The Guardian reported the lawyers representing Sirous Asgari, a professor of material sciences at Sharif University of Technology, had confirmed his infection on Tuesday.
He has repeatedly pleaded for release since March, complaining about unsanitary detention conditions and overcrowding at the Louisiana facility, where he is being kept.
Coughing violently and suffering from a fever, Asgari told the paper in a phone call that the detention center was even taking in more inmates rather than releasing some as a precaution to stop further spread of the outbreak.
He also said the US Immigration and Customs Enforcement (Ice) had refused to notify him about his positive test results, adding that he only learned about his infection from his lawyers and family members on Tuesday.
“It makes sense to send me to the hospital as soon as possible. I don’t trust them at all,” the 59-year-old said. “If something happens, they are not fast responders … I prefer to leave this dirty place.”
The detainees are responsible for all the cleaning at the detention facility,” where there is a single shower and only two toilets for all 44 of them to share,” the daily reported.
Ice, however, has told Asgari’s lawyers he would only be released to a hospital if he was struggling to breathe.
Asgari was arrested in the United States in mid-2017. Back then, the FBI alleged the scientist had shared information about a project he had conducted on a sabbatical in the US five years before with his students.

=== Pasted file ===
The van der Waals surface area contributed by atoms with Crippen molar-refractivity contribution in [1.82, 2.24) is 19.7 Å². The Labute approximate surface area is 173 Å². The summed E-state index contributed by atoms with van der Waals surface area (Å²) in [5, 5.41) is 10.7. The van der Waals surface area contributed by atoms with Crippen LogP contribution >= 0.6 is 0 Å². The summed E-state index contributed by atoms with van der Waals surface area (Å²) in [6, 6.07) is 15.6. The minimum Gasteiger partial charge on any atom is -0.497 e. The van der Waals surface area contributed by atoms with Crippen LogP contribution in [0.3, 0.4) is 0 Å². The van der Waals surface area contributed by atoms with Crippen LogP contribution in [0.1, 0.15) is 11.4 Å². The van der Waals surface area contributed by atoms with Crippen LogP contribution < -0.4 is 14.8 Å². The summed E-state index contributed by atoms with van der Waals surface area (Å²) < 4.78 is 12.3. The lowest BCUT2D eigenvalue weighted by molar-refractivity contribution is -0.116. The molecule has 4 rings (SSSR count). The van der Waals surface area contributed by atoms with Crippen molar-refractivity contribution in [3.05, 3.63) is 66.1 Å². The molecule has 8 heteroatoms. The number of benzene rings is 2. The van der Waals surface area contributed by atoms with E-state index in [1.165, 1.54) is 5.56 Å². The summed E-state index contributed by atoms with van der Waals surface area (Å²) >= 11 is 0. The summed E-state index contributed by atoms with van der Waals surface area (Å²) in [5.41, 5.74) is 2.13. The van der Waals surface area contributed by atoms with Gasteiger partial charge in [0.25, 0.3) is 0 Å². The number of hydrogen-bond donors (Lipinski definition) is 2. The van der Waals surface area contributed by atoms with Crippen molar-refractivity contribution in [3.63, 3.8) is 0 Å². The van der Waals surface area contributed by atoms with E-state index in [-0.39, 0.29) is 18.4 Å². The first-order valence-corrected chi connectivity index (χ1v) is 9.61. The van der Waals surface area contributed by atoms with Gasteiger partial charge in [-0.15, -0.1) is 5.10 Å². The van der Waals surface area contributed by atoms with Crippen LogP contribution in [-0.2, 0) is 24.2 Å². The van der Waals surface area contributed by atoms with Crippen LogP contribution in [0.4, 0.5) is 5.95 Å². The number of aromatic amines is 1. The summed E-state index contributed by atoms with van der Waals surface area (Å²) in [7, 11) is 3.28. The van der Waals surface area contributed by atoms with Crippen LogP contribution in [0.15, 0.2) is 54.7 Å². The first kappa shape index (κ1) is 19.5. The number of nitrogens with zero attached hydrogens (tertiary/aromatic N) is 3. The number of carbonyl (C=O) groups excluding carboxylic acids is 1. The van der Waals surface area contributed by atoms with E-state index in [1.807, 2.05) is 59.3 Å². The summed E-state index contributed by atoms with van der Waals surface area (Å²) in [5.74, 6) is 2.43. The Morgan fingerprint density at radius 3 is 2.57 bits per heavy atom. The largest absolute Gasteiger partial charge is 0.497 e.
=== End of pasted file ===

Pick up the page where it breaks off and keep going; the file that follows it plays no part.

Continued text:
His wife, though, said in an interview in late March that the findings of the project had been published and made available on the Internet afterwards, which means there was nothing secret about the project. US legal authorities then charged him with withholding information in the process of visa application, circumventing the sanctions, and transferring technology to Iran.
Washington then delayed the holding of a trial for him several times, “all the while knowing they had no evidence to bring against him,” she said.
The Iranian professor was cleared of the charges at a court session that was ultimately scheduled after about two and a half years. Nevertheless, US Citizenship and Immigration Services then took the matters out of the hands of the country’s legal system, once again detaining Asgari for “lacking a valid visa and illegal presence on US soil.”
Mr. Asgari has reminded US officials that they themselves had seized his passport and were, hence, responsible for his prolonged presence in America.
His spouse said Washington was intentionally prolonging Asgari’s detention so that it could eventually swap him with an American prisoner held in Iran.